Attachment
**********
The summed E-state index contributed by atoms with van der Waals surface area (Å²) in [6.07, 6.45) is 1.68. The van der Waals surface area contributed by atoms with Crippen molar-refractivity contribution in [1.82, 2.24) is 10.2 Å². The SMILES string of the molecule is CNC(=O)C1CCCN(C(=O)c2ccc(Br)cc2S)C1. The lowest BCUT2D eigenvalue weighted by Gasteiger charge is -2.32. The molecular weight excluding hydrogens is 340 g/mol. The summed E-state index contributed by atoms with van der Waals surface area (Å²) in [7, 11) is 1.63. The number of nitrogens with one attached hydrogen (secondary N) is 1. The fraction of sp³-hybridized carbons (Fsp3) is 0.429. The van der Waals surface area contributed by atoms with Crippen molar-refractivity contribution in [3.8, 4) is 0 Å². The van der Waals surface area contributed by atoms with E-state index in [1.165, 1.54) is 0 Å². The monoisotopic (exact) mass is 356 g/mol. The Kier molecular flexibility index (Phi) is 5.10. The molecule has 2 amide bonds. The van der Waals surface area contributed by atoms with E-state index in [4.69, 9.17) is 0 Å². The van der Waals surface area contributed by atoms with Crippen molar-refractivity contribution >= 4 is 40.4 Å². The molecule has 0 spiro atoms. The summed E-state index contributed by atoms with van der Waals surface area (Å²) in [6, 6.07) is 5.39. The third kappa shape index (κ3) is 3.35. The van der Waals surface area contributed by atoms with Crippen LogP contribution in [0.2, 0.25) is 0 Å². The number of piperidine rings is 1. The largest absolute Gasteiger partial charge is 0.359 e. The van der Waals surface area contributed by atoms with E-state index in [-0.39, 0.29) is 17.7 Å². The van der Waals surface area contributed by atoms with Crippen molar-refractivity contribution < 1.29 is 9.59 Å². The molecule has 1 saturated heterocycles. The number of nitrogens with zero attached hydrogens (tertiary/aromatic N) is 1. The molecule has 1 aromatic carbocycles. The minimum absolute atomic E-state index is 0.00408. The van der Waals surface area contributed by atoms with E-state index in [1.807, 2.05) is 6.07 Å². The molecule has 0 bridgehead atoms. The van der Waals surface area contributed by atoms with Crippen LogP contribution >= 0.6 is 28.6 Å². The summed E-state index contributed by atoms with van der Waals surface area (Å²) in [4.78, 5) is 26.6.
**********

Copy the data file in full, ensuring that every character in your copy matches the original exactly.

The summed E-state index contributed by atoms with van der Waals surface area (Å²) in [6.07, 6.45) is 1.68. The van der Waals surface area contributed by atoms with Crippen molar-refractivity contribution in [1.82, 2.24) is 10.2 Å². The SMILES string of the molecule is CNC(=O)C1CCCN(C(=O)c2ccc(Br)cc2S)C1. The lowest BCUT2D eigenvalue weighted by Gasteiger charge is -2.32. The molecular weight excluding hydrogens is 340 g/mol. The summed E-state index contributed by atoms with van der Waals surface area (Å²) in [7, 11) is 1.63. The number of nitrogens with one attached hydrogen (secondary N) is 1. The fraction of sp³-hybridized carbons (Fsp3) is 0.429. The van der Waals surface area contributed by atoms with Crippen molar-refractivity contribution in [3.8, 4) is 0 Å². The van der Waals surface area contributed by atoms with E-state index in [1.165, 1.54) is 0 Å². The monoisotopic (exact) mass is 356 g/mol. The Kier molecular flexibility index (Phi) is 5.10. The molecule has 2 amide bonds. The van der Waals surface area contributed by atoms with E-state index in [4.69, 9.17) is 0 Å². The van der Waals surface area contributed by atoms with Crippen molar-refractivity contribution >= 4 is 40.4 Å². The molecule has 0 spiro atoms. The summed E-state index contributed by atoms with van der Waals surface area (Å²) in [6, 6.07) is 5.39. The third kappa shape index (κ3) is 3.35. The van der Waals surface area contributed by atoms with Crippen LogP contribution in [0.2, 0.25) is 0 Å². The number of piperidine rings is 1. The largest absolute Gasteiger partial charge is 0.359 e. The van der Waals surface area contributed by atoms with E-state index in [-0.39, 0.29) is 17.7 Å². The van der Waals surface area contributed by atoms with Crippen molar-refractivity contribution < 1.29 is 9.59 Å². The molecule has 1 saturated heterocycles. The number of nitrogens with zero attached hydrogens (tertiary/aromatic N) is 1. The molecule has 1 aromatic carbocycles. The minimum absolute atomic E-state index is 0.00408. The van der Waals surface area contributed by atoms with E-state index in [1.807, 2.05) is 6.07 Å². The molecule has 0 bridgehead atoms. The van der Waals surface area contributed by atoms with Crippen LogP contribution >= 0.6 is 28.6 Å². The summed E-state index contributed by atoms with van der Waals surface area (Å²) in [4.78, 5) is 26.6.